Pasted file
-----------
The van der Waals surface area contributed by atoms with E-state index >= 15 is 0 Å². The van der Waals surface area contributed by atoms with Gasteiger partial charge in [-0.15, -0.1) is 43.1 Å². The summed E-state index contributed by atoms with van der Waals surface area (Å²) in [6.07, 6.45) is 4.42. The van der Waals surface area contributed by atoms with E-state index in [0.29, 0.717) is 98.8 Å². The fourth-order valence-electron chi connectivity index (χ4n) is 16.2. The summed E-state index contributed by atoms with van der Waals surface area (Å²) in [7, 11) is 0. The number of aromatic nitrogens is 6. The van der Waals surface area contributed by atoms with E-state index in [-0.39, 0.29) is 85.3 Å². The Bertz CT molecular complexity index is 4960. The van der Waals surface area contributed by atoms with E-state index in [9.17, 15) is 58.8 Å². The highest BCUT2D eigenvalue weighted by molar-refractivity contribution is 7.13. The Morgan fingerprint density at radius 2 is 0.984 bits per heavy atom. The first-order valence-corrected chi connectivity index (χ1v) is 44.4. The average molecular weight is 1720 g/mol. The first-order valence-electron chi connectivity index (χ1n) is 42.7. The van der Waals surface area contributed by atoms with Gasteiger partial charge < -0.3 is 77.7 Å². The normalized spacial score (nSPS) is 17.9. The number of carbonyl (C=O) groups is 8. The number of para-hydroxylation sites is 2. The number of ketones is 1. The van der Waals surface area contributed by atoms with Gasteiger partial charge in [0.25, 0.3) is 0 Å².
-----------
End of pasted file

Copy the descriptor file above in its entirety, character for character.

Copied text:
The van der Waals surface area contributed by atoms with E-state index >= 15 is 0 Å². The van der Waals surface area contributed by atoms with Gasteiger partial charge in [-0.15, -0.1) is 43.1 Å². The summed E-state index contributed by atoms with van der Waals surface area (Å²) in [6.07, 6.45) is 4.42. The van der Waals surface area contributed by atoms with E-state index in [0.29, 0.717) is 98.8 Å². The fourth-order valence-electron chi connectivity index (χ4n) is 16.2. The summed E-state index contributed by atoms with van der Waals surface area (Å²) in [7, 11) is 0. The number of aromatic nitrogens is 6. The van der Waals surface area contributed by atoms with E-state index in [-0.39, 0.29) is 85.3 Å². The Bertz CT molecular complexity index is 4960. The van der Waals surface area contributed by atoms with E-state index in [9.17, 15) is 58.8 Å². The highest BCUT2D eigenvalue weighted by molar-refractivity contribution is 7.13. The Morgan fingerprint density at radius 2 is 0.984 bits per heavy atom. The first-order valence-corrected chi connectivity index (χ1v) is 44.4. The average molecular weight is 1720 g/mol. The first-order valence-electron chi connectivity index (χ1n) is 42.7. The van der Waals surface area contributed by atoms with Gasteiger partial charge < -0.3 is 77.7 Å². The normalized spacial score (nSPS) is 17.9. The number of carbonyl (C=O) groups is 8. The number of para-hydroxylation sites is 2. The number of ketones is 1. The van der Waals surface area contributed by atoms with Gasteiger partial charge in [0.25, 0.3) is 0 Å².